This crafty variation of Agatha Christie's Ten Little Indians never takes itself too seriously. That attitude extends to its two stars, both of whom were past their prime by the late 1960s. Dean Martin is ideally cast as the befuddled professional gambler pressed into service as the de facto detective. Robert Mitchum, an obvious choice for the enigmatic reverend, gives an acceptable performance, but the role requires little effort on his part.
With a resume that includes creating Columbo and Murder, She Wrote, William Link and Richard Levinson know a thing or two about the mystery genre. And, like Agatha Christie, they're not above breaking the rules of mystery fiction (see S.S. Van Dine's famous Twenty Rules for Writing Detective Stories). After all, these are the two guys who revealed the killer's identity in the opening scene of each Columbo episode. Still, Rehearsal for Murder requires one's careful attention--even after a character notes that a well-written mystery "takes the audience by the hand and leads them in the wrong direction."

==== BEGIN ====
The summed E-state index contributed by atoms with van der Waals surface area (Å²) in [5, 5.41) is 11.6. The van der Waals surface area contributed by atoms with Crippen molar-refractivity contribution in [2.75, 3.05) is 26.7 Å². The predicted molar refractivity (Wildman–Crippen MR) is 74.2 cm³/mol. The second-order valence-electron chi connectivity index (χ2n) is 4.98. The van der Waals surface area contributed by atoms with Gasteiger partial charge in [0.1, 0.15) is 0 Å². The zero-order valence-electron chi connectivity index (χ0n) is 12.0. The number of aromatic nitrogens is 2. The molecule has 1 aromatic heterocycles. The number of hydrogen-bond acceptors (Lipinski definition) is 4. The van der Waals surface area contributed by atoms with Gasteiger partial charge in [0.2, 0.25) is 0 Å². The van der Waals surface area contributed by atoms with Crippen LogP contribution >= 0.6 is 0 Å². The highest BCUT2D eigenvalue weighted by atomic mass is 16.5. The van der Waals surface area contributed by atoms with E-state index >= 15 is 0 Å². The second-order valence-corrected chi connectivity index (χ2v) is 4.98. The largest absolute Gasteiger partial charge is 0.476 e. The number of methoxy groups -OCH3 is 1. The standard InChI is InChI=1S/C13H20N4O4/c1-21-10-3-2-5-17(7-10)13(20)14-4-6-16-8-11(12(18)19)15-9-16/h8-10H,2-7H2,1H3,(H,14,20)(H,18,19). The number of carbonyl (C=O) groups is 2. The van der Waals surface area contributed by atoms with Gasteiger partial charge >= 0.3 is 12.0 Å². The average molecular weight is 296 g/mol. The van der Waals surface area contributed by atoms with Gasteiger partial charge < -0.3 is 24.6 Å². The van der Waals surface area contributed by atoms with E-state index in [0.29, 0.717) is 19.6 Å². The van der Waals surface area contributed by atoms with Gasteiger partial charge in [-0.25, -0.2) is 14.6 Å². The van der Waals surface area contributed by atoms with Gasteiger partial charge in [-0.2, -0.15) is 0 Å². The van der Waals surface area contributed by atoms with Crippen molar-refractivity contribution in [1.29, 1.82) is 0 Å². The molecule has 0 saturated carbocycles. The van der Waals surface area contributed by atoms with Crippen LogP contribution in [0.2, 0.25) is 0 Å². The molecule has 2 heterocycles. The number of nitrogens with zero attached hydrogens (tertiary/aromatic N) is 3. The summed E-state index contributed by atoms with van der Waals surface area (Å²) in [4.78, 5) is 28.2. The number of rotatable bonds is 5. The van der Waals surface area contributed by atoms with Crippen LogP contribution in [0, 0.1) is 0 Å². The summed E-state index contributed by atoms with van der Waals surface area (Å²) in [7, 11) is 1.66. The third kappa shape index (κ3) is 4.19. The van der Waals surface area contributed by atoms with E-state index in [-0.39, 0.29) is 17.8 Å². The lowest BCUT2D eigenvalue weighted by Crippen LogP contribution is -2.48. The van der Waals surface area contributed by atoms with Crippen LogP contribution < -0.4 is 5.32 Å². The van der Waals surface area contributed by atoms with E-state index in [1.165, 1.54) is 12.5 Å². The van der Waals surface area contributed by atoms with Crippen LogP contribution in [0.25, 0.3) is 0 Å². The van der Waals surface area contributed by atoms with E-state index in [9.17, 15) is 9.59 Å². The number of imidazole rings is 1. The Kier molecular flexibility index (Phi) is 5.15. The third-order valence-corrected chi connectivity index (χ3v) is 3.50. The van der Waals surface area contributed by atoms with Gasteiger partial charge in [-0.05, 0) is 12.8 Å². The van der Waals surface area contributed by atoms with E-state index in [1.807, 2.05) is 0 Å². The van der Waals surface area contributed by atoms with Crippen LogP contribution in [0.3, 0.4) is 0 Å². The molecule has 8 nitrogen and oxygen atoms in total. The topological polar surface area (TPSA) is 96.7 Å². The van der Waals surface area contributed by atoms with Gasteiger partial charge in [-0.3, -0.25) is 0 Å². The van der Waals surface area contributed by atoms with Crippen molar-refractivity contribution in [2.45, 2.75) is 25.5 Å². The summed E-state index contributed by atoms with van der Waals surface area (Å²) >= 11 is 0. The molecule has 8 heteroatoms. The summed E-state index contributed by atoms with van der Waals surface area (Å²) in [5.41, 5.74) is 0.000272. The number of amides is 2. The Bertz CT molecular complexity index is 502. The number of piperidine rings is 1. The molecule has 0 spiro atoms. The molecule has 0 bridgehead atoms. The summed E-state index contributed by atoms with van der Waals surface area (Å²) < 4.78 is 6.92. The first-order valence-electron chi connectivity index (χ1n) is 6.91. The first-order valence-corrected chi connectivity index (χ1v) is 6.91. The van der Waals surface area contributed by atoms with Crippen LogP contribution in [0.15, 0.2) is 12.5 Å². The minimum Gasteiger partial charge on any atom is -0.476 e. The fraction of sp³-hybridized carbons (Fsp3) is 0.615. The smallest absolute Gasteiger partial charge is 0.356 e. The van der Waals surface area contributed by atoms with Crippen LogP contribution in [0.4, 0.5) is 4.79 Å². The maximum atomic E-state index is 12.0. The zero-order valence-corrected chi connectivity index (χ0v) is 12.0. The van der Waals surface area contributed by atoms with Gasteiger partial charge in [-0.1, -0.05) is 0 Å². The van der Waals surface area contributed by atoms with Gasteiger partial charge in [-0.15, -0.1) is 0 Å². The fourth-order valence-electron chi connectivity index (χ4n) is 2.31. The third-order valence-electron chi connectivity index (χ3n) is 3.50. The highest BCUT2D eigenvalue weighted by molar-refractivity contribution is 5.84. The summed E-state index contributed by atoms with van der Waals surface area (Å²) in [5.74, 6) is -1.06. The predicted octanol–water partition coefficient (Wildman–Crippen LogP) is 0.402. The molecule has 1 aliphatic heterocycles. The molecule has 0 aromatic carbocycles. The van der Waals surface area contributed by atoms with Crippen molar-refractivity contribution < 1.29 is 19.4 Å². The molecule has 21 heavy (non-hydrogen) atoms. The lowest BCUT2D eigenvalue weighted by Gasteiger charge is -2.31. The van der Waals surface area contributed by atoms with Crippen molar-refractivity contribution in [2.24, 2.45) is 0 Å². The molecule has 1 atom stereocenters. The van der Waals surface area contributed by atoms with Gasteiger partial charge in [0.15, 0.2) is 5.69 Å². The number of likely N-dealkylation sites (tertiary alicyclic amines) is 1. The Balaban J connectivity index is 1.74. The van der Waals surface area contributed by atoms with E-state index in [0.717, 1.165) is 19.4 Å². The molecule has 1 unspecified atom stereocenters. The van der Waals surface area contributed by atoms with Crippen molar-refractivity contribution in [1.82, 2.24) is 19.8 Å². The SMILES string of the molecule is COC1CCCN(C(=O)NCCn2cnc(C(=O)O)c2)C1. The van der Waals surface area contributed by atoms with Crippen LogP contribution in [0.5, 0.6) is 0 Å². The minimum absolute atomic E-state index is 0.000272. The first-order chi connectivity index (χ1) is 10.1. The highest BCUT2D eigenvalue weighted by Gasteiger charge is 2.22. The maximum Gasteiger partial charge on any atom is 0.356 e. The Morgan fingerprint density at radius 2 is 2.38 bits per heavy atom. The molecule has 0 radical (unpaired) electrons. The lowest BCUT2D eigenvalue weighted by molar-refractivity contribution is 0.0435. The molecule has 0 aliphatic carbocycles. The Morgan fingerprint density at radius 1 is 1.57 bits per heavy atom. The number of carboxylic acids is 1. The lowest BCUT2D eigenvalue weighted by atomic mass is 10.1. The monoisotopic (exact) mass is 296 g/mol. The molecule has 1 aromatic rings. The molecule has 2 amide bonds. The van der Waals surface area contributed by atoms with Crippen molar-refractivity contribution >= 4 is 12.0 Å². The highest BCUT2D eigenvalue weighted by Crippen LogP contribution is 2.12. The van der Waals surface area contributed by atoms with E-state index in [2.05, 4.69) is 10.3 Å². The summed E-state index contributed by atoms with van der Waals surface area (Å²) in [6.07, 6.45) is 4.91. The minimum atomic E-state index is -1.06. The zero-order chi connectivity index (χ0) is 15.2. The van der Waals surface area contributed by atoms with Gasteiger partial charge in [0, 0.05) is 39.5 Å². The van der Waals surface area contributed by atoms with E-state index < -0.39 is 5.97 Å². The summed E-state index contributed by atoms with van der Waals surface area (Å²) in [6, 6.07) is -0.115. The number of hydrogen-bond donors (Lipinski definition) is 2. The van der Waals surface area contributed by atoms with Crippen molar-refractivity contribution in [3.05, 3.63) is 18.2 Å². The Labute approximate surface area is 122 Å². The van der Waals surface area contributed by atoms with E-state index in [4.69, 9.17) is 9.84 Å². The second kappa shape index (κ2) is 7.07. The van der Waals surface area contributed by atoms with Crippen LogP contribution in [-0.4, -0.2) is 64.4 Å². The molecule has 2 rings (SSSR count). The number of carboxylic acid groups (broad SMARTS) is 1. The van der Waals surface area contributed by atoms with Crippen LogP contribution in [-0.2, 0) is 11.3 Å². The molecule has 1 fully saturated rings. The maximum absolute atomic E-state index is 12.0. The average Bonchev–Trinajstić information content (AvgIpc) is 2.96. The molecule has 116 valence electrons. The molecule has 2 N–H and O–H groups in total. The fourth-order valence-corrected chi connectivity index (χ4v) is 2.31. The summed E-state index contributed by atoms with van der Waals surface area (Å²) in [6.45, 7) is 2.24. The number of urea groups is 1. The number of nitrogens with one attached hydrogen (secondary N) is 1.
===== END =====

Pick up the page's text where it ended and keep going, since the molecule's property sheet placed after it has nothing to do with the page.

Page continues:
Robert Preston stars as playwright Alex Dennison, who assembles a group of actors in an empty theater to do a reading of his latest work. It quickly becomes evident that his actual intent is to unmask the person who murdered his fiancee the previous year. In flashback, we're shown that stage star Monica Welles (Lynn Redgrave) apparently took her own life on the opening night of her latest play. However, the evidence is sketchy at best--her final words were typewritten. But why would anyone want to kill Monica?
The stage setting provides Link and Levinson with the opportunity to play with the construct of murder as a form of acting. After all, isn't a killer acting when he or she lies about an alibi? And isn't adding a suicide note to a crime scene similar to creating a stage setting for a play? In both cases, the killer plays the role of playwright, trying to convince the police and others (the audience) that they have seen or heard something different from reality.
|Lynn Redgrave plays the murder victim.|
Still, there's enough here to warrant a viewing, though I'd steer Robert Preston fans to another 1980s outing that featured the classic film star: the surprisingly entertaining The Last Starfighter.